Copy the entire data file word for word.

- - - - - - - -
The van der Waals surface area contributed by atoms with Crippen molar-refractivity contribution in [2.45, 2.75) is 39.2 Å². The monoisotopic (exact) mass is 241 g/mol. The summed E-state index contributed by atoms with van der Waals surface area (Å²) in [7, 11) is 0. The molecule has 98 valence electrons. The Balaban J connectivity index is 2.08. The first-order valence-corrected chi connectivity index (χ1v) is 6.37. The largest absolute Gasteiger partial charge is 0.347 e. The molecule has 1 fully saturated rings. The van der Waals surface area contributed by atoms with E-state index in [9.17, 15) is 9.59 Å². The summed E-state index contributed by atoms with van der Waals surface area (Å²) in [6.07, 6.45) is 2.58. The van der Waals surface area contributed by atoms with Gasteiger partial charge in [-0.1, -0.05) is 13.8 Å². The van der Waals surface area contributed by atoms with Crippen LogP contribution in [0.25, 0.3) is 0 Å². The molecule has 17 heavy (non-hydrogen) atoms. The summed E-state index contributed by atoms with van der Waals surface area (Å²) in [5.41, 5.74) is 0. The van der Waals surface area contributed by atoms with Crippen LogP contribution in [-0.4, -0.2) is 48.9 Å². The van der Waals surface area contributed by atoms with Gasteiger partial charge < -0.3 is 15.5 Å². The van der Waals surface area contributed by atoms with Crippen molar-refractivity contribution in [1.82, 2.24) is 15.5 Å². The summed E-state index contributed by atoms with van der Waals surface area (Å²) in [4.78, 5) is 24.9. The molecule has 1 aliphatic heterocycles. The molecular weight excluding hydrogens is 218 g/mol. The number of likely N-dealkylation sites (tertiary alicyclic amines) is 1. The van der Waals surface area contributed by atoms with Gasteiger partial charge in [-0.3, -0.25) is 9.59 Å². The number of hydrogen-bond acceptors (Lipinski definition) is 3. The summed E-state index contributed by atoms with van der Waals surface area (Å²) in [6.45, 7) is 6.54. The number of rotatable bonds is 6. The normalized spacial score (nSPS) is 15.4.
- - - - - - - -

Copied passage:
The van der Waals surface area contributed by atoms with Crippen molar-refractivity contribution in [2.45, 2.75) is 39.2 Å². The monoisotopic (exact) mass is 241 g/mol. The summed E-state index contributed by atoms with van der Waals surface area (Å²) in [7, 11) is 0. The molecule has 98 valence electrons. The Balaban J connectivity index is 2.08. The first-order valence-corrected chi connectivity index (χ1v) is 6.37. The largest absolute Gasteiger partial charge is 0.347 e. The molecule has 1 fully saturated rings. The van der Waals surface area contributed by atoms with E-state index in [9.17, 15) is 9.59 Å². The summed E-state index contributed by atoms with van der Waals surface area (Å²) in [6.07, 6.45) is 2.58. The van der Waals surface area contributed by atoms with Gasteiger partial charge in [-0.1, -0.05) is 13.8 Å². The van der Waals surface area contributed by atoms with Crippen LogP contribution in [0.25, 0.3) is 0 Å². The molecule has 17 heavy (non-hydrogen) atoms. The summed E-state index contributed by atoms with van der Waals surface area (Å²) in [5.41, 5.74) is 0. The van der Waals surface area contributed by atoms with Crippen LogP contribution in [-0.4, -0.2) is 48.9 Å². The van der Waals surface area contributed by atoms with Gasteiger partial charge < -0.3 is 15.5 Å². The van der Waals surface area contributed by atoms with Crippen molar-refractivity contribution in [1.82, 2.24) is 15.5 Å². The summed E-state index contributed by atoms with van der Waals surface area (Å²) in [4.78, 5) is 24.9. The molecule has 1 aliphatic heterocycles. The molecular weight excluding hydrogens is 218 g/mol. The number of likely N-dealkylation sites (tertiary alicyclic amines) is 1. The van der Waals surface area contributed by atoms with Gasteiger partial charge in [-0.3, -0.25) is 9.59 Å². The number of hydrogen-bond acceptors (Lipinski definition) is 3. The summed E-state index contributed by atoms with van der Waals surface area (Å²) in [6.45, 7) is 6.54. The number of rotatable bonds is 6. The normalized spacial score (nSPS) is 15.4.